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Les Misérables
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Les Miserables > Les Miserables - Background/Banter

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Dianne | 9 comments Les Miserables has won the poll! Who will be joining us? What translation will you be reading? I am going to read the 2015 edition of Christine Donougher's translation - note that her version was first translated in 2013, so many comparisons of available translations pre-date her version.

Hope you can join us!


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Xan  Shadowflutter (shadowflutter) | 251 comments I will. Haven't decided what translation yet.


Dianne | 9 comments Xan Shadowflutter wrote: "I will. Haven't decided what translation yet."

fantastic - good to see you back Xan! Let us know what you decide.


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Xan  Shadowflutter (shadowflutter) | 251 comments Thanks. And I will. How long is the read? More than a month, I trust.


Roman Clodia I'm definitely in for this. Last time I read Les Mis it was the full 5-volume French edition - a marathon indeed! This time I'm going with the Norman Denny Penguin translation.

It's worth knowing that different editors/translators take varied approaches to Hugo's digressions and interpolations - he's probably worse than Melville in Moby Dick in this respect. Just something to watch out for.

Looking forward to it!


Dianne | 9 comments Xan Shadowflutter wrote: "Thanks. And I will. How long is the read? More than a month, I trust."

I'm leaning towards 4 months? With my version at 1456 pages that would be 91 pages a week. Is that too many pages a week?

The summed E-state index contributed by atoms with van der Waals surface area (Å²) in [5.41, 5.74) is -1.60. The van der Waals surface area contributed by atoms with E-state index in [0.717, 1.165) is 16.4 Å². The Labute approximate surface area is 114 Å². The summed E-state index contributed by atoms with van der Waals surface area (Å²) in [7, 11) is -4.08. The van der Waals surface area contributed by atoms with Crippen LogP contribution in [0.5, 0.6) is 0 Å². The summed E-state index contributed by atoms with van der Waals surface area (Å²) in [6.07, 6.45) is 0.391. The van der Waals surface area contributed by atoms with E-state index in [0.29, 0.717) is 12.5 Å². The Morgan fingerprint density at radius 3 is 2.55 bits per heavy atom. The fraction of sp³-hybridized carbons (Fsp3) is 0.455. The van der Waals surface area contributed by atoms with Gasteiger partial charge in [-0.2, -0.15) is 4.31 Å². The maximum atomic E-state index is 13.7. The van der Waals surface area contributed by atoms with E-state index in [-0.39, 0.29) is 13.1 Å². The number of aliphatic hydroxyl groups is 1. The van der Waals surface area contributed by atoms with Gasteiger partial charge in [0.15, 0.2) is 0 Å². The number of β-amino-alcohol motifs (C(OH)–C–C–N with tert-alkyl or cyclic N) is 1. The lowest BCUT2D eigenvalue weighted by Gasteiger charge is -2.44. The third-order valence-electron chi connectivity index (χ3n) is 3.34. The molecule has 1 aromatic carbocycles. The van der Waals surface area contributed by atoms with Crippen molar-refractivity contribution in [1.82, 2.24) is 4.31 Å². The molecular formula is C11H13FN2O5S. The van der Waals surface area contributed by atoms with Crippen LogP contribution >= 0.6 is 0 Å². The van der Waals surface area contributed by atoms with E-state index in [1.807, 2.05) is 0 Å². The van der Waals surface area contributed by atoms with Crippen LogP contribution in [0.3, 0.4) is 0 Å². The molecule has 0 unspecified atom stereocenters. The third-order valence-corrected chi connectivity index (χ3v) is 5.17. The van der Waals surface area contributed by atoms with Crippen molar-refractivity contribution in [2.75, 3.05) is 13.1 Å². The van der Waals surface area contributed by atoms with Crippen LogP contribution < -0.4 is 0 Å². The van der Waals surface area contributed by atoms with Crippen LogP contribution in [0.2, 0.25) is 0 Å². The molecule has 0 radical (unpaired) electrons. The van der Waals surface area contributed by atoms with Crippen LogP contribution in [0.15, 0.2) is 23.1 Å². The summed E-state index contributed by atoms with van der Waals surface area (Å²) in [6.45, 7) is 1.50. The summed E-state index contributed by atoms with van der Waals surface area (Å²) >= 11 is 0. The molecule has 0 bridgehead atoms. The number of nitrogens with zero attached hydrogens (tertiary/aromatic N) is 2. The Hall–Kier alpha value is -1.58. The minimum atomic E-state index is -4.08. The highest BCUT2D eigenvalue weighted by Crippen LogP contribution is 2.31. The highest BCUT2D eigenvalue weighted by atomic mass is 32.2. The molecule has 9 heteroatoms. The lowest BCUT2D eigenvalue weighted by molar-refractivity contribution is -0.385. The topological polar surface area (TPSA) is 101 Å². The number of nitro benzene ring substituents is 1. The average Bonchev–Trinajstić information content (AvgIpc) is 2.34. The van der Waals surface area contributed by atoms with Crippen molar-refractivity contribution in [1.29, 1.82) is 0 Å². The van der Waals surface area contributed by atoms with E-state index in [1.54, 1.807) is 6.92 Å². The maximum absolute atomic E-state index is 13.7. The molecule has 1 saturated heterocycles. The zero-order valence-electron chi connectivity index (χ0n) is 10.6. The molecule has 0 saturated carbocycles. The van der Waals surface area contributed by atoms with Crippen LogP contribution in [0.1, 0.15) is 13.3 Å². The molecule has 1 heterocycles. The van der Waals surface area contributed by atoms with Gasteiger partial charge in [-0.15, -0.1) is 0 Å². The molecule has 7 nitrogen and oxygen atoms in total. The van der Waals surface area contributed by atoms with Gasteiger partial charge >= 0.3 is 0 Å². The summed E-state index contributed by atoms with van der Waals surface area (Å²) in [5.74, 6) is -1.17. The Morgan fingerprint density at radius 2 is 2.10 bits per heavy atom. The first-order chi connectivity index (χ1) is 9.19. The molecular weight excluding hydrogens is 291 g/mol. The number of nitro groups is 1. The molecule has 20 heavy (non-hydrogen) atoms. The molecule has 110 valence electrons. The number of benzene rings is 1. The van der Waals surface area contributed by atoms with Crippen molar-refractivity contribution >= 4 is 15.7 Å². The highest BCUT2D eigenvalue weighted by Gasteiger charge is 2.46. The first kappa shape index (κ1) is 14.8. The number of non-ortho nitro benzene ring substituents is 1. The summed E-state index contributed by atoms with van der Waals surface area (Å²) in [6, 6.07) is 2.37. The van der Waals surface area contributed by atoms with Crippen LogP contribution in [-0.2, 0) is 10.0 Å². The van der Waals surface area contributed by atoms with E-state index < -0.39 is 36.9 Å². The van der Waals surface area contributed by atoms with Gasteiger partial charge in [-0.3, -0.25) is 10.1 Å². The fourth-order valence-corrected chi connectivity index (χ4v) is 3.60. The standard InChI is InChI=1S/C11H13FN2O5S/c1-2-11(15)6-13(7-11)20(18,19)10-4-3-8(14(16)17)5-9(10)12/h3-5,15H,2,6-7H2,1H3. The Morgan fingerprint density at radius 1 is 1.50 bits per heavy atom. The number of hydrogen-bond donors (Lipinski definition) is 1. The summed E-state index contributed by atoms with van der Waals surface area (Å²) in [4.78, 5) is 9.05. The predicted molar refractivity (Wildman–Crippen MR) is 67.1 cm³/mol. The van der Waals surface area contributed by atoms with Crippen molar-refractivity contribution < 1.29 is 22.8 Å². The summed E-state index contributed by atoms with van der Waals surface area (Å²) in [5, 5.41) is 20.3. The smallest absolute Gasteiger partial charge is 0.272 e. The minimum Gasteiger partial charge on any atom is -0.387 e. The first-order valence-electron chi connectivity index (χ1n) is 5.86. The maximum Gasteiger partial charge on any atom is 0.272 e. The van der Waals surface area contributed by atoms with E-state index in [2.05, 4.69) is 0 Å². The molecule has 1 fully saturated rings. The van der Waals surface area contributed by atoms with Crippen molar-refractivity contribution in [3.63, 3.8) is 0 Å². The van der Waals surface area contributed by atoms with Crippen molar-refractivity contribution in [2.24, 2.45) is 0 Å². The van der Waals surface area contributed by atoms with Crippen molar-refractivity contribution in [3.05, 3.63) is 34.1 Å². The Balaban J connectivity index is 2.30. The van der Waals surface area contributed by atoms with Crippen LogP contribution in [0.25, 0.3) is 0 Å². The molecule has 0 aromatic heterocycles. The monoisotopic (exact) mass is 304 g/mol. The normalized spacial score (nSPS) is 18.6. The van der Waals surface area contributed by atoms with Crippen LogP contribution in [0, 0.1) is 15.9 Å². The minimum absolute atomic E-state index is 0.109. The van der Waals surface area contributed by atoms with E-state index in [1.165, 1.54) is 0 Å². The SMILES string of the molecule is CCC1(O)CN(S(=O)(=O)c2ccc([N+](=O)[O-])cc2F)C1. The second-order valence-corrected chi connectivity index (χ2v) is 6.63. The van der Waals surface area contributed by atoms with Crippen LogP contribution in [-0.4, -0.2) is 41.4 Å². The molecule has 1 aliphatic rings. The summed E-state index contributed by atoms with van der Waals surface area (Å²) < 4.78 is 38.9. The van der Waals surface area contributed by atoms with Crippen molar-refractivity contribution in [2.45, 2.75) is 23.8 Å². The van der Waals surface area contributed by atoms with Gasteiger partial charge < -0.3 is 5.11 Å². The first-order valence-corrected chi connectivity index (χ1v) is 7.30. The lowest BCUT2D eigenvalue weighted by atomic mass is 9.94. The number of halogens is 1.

Dianne | 9 comments Roman Clodia wrote: "I'm definitely in for this. Last time I read Les Mis it was the full 5-volume French edition - a marathon indeed! This time I'm going with the Norman Denny Penguin translation.

It's worth knowing..."


awesome roman clodia! Yes that must have been a marathon - and in french that's amazing! I think you will be able to provide some great insights on the translation differences, I have read that certain translators took more liberties with the original french, others omitted slang that was used, others moved large chunks to an appendix or two.


Roman Clodia Yes, street slang and prison argot are always a problem for translators, as Hugo himself acknowledged in his mini-essay on the topic: Denny moves this whole sub-section to an appendix, along with a long digression on the abstract idea of the convent. Excluding those two appendices, my edition comes in at 1200 pages.


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Christopher (Donut) | 81 comments I'm for the translators who moved large chunks to apendices (if that's the word I want..)

So, the public domain translation is no good?

http://www.gutenberg.org/ebooks/135


Roman Clodia The Gutenberg translation is by Hapgood which was done in 1887 - I think there are pros and cons to all versions, it's just a case of finding one that you're comfortable with.


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Dianne | 9 comments Christopher wrote: "I'm for the translators who moved large chunks to apendices (if that's the word I want..)

So, the public domain translation is no good?

http://www.gutenberg.org/ebooks/135"


hapgood may well fit the time period better than other translations. Here is a comparison that was written before the version I am reading was available:

C. E. Wilbour Translation

C. E. Wilbour created the first English translation of Les Miserables in 1863, just the following year after the original novel was first published. Wilbour's translation, though a bit archaic in its language at times, stays fairly true to the original French version. Often, however, this includes the word order of the French language, which makes the English version a little choppy or hard to understand. However, if you wish to stay as close to the author's original work as possible, Wilbour's translation may be the copy of the novel for you.

Fahnestock & McAfee Translation

The 1987 translation by Lee Fahnestock and Norman McAfee is similar to the Wilbour translation in that it tries to stay as true to the original French text as possible, and has a similarly formal sound to it. However, it differs in that this translation goes farther to also translate more of the French terms Wilbour does not, such as the argot slang Hugo explores. For those with little or no French background, but who still want to remain close to Hugo's original text, this translation may be the best suited.